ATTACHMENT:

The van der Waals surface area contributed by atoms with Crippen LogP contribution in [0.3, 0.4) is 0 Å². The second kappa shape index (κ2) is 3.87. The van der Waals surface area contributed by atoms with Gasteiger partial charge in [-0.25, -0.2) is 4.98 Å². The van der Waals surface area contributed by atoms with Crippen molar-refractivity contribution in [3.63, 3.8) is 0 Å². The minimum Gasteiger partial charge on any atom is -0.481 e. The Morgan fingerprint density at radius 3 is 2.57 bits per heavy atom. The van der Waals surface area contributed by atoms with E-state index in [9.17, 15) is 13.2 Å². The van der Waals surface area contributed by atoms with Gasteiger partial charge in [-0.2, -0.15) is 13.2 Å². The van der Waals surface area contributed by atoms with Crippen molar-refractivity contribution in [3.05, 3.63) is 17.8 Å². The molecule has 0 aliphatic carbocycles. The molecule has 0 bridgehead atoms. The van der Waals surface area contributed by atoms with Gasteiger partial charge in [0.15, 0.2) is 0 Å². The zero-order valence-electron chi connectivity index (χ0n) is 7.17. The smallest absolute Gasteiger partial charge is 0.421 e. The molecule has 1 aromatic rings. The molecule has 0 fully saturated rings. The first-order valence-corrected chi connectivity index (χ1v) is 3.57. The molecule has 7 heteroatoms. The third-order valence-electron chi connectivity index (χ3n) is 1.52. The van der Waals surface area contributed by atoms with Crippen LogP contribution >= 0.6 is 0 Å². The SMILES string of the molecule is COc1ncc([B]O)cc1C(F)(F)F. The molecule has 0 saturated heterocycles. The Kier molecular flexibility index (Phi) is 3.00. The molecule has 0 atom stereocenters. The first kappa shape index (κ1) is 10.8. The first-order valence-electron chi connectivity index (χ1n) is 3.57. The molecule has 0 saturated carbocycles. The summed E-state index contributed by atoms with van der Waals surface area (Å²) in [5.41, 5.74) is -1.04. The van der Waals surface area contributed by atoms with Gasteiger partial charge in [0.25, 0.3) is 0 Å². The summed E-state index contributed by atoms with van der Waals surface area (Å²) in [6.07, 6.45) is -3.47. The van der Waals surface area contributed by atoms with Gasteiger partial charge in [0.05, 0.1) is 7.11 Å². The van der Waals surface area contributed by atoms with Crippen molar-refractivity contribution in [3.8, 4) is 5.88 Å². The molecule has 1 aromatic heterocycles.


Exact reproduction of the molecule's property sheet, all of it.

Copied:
The van der Waals surface area contributed by atoms with Crippen LogP contribution in [0.3, 0.4) is 0 Å². The second kappa shape index (κ2) is 3.87. The van der Waals surface area contributed by atoms with Gasteiger partial charge in [-0.25, -0.2) is 4.98 Å². The van der Waals surface area contributed by atoms with Crippen molar-refractivity contribution in [3.63, 3.8) is 0 Å². The minimum Gasteiger partial charge on any atom is -0.481 e. The Morgan fingerprint density at radius 3 is 2.57 bits per heavy atom. The van der Waals surface area contributed by atoms with E-state index in [9.17, 15) is 13.2 Å². The van der Waals surface area contributed by atoms with Gasteiger partial charge in [-0.2, -0.15) is 13.2 Å². The van der Waals surface area contributed by atoms with Crippen molar-refractivity contribution in [3.05, 3.63) is 17.8 Å². The molecule has 0 aliphatic carbocycles. The molecule has 0 bridgehead atoms. The van der Waals surface area contributed by atoms with Gasteiger partial charge in [0.15, 0.2) is 0 Å². The zero-order valence-electron chi connectivity index (χ0n) is 7.17. The smallest absolute Gasteiger partial charge is 0.421 e. The molecule has 1 aromatic rings. The molecule has 0 fully saturated rings. The first-order valence-corrected chi connectivity index (χ1v) is 3.57. The molecule has 7 heteroatoms. The third-order valence-electron chi connectivity index (χ3n) is 1.52. The van der Waals surface area contributed by atoms with Crippen LogP contribution >= 0.6 is 0 Å². The SMILES string of the molecule is COc1ncc([B]O)cc1C(F)(F)F. The molecule has 0 saturated heterocycles. The Kier molecular flexibility index (Phi) is 3.00. The molecule has 0 atom stereocenters. The first kappa shape index (κ1) is 10.8. The first-order valence-electron chi connectivity index (χ1n) is 3.57. The molecule has 0 saturated carbocycles. The summed E-state index contributed by atoms with van der Waals surface area (Å²) in [5.41, 5.74) is -1.04. The van der Waals surface area contributed by atoms with Gasteiger partial charge in [0.25, 0.3) is 0 Å². The summed E-state index contributed by atoms with van der Waals surface area (Å²) in [6.07, 6.45) is -3.47. The van der Waals surface area contributed by atoms with Gasteiger partial charge in [0.05, 0.1) is 7.11 Å². The van der Waals surface area contributed by atoms with Crippen molar-refractivity contribution in [3.8, 4) is 5.88 Å². The molecule has 1 aromatic heterocycles.